When one hears the name Andre Gregory, it’s hard to envision anything outside of a restaurant, with the legendary theater actor/director opposite his best friend Wallace Shawn, chatting about life and everything it has to offer. However, the man behind a few of modern cinema’s greatest experiments (ranging from My Dinner With Andre to Vanya On 42nd St.) has lived as intriguing a life as one would imagine an artist of his regard to have lived.
The focus of a new documentary from his wife Cindy Kleine entitled Before And After Dinner, Andre Gregory is once again back in the spotlight, and thankfully we the public have been invited by this intriguing documentary to see the artist in ways we haven’t previously.
Again, best known for his work on the big screen with director Louis Malles, Gregory is as interesting a documentary subject as one could imagine. Having made his name in the experimental theater of the late ‘60s, Gregory became one of the true masters of modern theater, starting off his career with a legendary portrayal of Alice In Wonderland. Following that staging, he became a name in both theater and cinema, still works to this day.
Kleine’s film is a rather interesting beast. More so a love letter to a husband from a wife, we become privy to Gregory’s more intimate topics, ranging from his relationship with his parents to his current relationship with Kleine, but not much else. The artist’s work is discussed, but admittedly glanced over in many ways, with very little time devoted to something like the Alice staging that got him started, or his subsequent stage work.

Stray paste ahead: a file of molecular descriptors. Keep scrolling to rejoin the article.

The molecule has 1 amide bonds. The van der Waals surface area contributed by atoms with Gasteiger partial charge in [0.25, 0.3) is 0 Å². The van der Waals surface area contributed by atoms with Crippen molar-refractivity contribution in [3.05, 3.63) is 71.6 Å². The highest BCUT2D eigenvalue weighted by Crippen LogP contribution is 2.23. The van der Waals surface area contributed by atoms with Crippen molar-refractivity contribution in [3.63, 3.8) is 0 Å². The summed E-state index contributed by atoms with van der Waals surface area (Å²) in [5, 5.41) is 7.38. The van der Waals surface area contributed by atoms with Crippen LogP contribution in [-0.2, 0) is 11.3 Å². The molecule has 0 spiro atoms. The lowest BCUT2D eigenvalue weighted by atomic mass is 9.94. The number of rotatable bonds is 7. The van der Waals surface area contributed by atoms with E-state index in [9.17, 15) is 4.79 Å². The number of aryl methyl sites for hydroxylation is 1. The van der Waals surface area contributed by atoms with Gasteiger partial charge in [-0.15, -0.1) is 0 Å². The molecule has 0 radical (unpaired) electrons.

Thankfully, Kleine invites us in for rehearsals of Gregory’s long talked about staging of Ibsen’s The Master Builder, of which the final result will itself become a film directed by Jonathan Demme (the picture has already been shot, allegedly). The production has been in the works for Gregory for at least a decade and a half, and while his relationship with star Wallace Shawn is, again, glanced over in many ways, the practice sequences are absolutely thrilling. Shot in an intimate style, there is a kinetic energy found within these moments, and the following beats of Gregory discussing his actual work, along with the archival footage of him doing the same, are engrossing to no end.
However, this is in many ways a portrait of a relationship. With equal time devoted to Klein’s past relationships, and also a possible connection between Gregory’s father and the Nazi party, the film feels a tad too scatterbrained for its own good. The introduction of the Nazi implications adds an interesting level of depth to Gregory’s relationship with his parents, but it doesn’t feel as fleshed out as one would like such a possibly revealing bit of news. His father fuels his work, or so says Gregory himself, and this is easily the film’s most interesting theme and also one of its most thoroughly discussed.
And while it may feel a tad too breezy in some instances, there are moments here that are absolutely haunting. Be it the sight of Gregory attached to an IV or his proclamation that people are “always nervous about going somewhere” and that his place of fear is death, the film truly thrives when we see just how thoughtful this man truly is. Paired with sights like him in the middle of a drawing class, the film really works in these type of human moments.
Overall, Before And After Dinner is a solid documentary that feels like a love letter penned by a wife for her significant other. At best a curio for those not quite familiar with Gregory or those only familiar with him by name, Before And After Dinner is a perfect film to throw on when that copy of Vanya runs its course.
The film is currently playing in New York, and opens in Portland at the NWFilmCenter. Here are the dates:
at 7 pm
at 4:30 pm